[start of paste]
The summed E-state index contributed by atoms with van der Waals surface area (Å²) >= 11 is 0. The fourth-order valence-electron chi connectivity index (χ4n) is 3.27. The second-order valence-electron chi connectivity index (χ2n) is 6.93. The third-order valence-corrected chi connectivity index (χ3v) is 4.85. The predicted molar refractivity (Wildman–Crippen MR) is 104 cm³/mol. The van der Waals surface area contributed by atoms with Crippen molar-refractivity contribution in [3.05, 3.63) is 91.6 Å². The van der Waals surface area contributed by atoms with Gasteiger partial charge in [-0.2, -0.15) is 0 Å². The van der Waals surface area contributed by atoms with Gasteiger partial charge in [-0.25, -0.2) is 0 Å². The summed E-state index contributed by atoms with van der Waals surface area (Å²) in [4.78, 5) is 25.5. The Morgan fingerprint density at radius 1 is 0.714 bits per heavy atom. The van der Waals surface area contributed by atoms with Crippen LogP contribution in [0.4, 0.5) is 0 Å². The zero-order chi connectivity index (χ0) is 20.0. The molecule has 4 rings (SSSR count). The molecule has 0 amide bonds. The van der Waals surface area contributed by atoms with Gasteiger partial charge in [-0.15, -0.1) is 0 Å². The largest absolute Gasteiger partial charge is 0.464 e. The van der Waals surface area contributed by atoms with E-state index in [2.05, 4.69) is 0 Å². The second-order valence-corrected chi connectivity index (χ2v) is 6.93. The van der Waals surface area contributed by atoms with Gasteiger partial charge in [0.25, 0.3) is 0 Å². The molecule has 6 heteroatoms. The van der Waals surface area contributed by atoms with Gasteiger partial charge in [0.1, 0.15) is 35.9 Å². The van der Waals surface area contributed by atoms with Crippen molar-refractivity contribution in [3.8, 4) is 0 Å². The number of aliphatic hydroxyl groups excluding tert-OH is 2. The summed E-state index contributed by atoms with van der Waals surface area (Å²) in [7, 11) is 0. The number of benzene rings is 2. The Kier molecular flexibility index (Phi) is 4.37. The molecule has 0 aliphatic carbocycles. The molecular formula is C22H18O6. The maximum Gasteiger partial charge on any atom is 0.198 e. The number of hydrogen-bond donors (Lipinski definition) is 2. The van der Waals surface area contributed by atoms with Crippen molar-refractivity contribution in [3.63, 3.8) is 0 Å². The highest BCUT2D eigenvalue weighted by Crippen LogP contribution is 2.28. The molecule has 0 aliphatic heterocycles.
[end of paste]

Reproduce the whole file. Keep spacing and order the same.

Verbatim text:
The summed E-state index contributed by atoms with van der Waals surface area (Å²) >= 11 is 0. The fourth-order valence-electron chi connectivity index (χ4n) is 3.27. The second-order valence-electron chi connectivity index (χ2n) is 6.93. The third-order valence-corrected chi connectivity index (χ3v) is 4.85. The predicted molar refractivity (Wildman–Crippen MR) is 104 cm³/mol. The van der Waals surface area contributed by atoms with Crippen molar-refractivity contribution in [3.05, 3.63) is 91.6 Å². The van der Waals surface area contributed by atoms with Gasteiger partial charge in [-0.2, -0.15) is 0 Å². The van der Waals surface area contributed by atoms with Gasteiger partial charge in [-0.25, -0.2) is 0 Å². The summed E-state index contributed by atoms with van der Waals surface area (Å²) in [4.78, 5) is 25.5. The Morgan fingerprint density at radius 1 is 0.714 bits per heavy atom. The van der Waals surface area contributed by atoms with Crippen LogP contribution in [0.4, 0.5) is 0 Å². The zero-order chi connectivity index (χ0) is 20.0. The molecule has 4 rings (SSSR count). The molecule has 0 amide bonds. The van der Waals surface area contributed by atoms with Gasteiger partial charge in [-0.15, -0.1) is 0 Å². The largest absolute Gasteiger partial charge is 0.464 e. The van der Waals surface area contributed by atoms with E-state index in [2.05, 4.69) is 0 Å². The second-order valence-corrected chi connectivity index (χ2v) is 6.93. The van der Waals surface area contributed by atoms with Gasteiger partial charge in [0.25, 0.3) is 0 Å². The molecule has 6 heteroatoms. The van der Waals surface area contributed by atoms with Gasteiger partial charge in [0.1, 0.15) is 35.9 Å². The van der Waals surface area contributed by atoms with Crippen molar-refractivity contribution in [3.8, 4) is 0 Å². The number of aliphatic hydroxyl groups excluding tert-OH is 2. The summed E-state index contributed by atoms with van der Waals surface area (Å²) in [7, 11) is 0. The number of benzene rings is 2. The Kier molecular flexibility index (Phi) is 4.37. The molecule has 0 aliphatic carbocycles. The molecular formula is C22H18O6. The maximum Gasteiger partial charge on any atom is 0.198 e. The number of hydrogen-bond donors (Lipinski definition) is 2. The van der Waals surface area contributed by atoms with Crippen molar-refractivity contribution in [3.63, 3.8) is 0 Å². The highest BCUT2D eigenvalue weighted by Crippen LogP contribution is 2.28. The molecule has 0 aliphatic heterocycles.